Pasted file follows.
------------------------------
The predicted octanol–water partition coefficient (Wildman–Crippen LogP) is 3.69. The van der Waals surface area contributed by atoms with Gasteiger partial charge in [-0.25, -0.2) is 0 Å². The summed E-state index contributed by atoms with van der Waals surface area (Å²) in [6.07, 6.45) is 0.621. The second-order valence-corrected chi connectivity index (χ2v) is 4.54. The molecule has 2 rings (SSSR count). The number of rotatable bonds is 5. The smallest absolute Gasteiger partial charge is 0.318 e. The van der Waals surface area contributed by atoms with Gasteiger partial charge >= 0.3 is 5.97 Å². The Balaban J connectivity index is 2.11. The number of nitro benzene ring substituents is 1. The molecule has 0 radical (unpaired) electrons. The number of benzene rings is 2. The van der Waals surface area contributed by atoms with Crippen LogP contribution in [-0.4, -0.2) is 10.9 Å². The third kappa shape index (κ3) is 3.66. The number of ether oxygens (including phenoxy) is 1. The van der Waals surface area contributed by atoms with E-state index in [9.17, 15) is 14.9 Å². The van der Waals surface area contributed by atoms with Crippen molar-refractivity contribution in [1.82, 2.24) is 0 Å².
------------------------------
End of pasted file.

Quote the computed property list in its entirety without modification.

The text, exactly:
The predicted octanol–water partition coefficient (Wildman–Crippen LogP) is 3.69. The van der Waals surface area contributed by atoms with Gasteiger partial charge in [-0.25, -0.2) is 0 Å². The summed E-state index contributed by atoms with van der Waals surface area (Å²) in [6.07, 6.45) is 0.621. The second-order valence-corrected chi connectivity index (χ2v) is 4.54. The molecule has 2 rings (SSSR count). The number of rotatable bonds is 5. The smallest absolute Gasteiger partial charge is 0.318 e. The van der Waals surface area contributed by atoms with Gasteiger partial charge >= 0.3 is 5.97 Å². The Balaban J connectivity index is 2.11. The number of nitro benzene ring substituents is 1. The molecule has 0 radical (unpaired) electrons. The number of benzene rings is 2. The van der Waals surface area contributed by atoms with Crippen LogP contribution in [-0.4, -0.2) is 10.9 Å². The third kappa shape index (κ3) is 3.66. The number of ether oxygens (including phenoxy) is 1. The van der Waals surface area contributed by atoms with E-state index in [9.17, 15) is 14.9 Å². The van der Waals surface area contributed by atoms with Crippen molar-refractivity contribution in [1.82, 2.24) is 0 Å².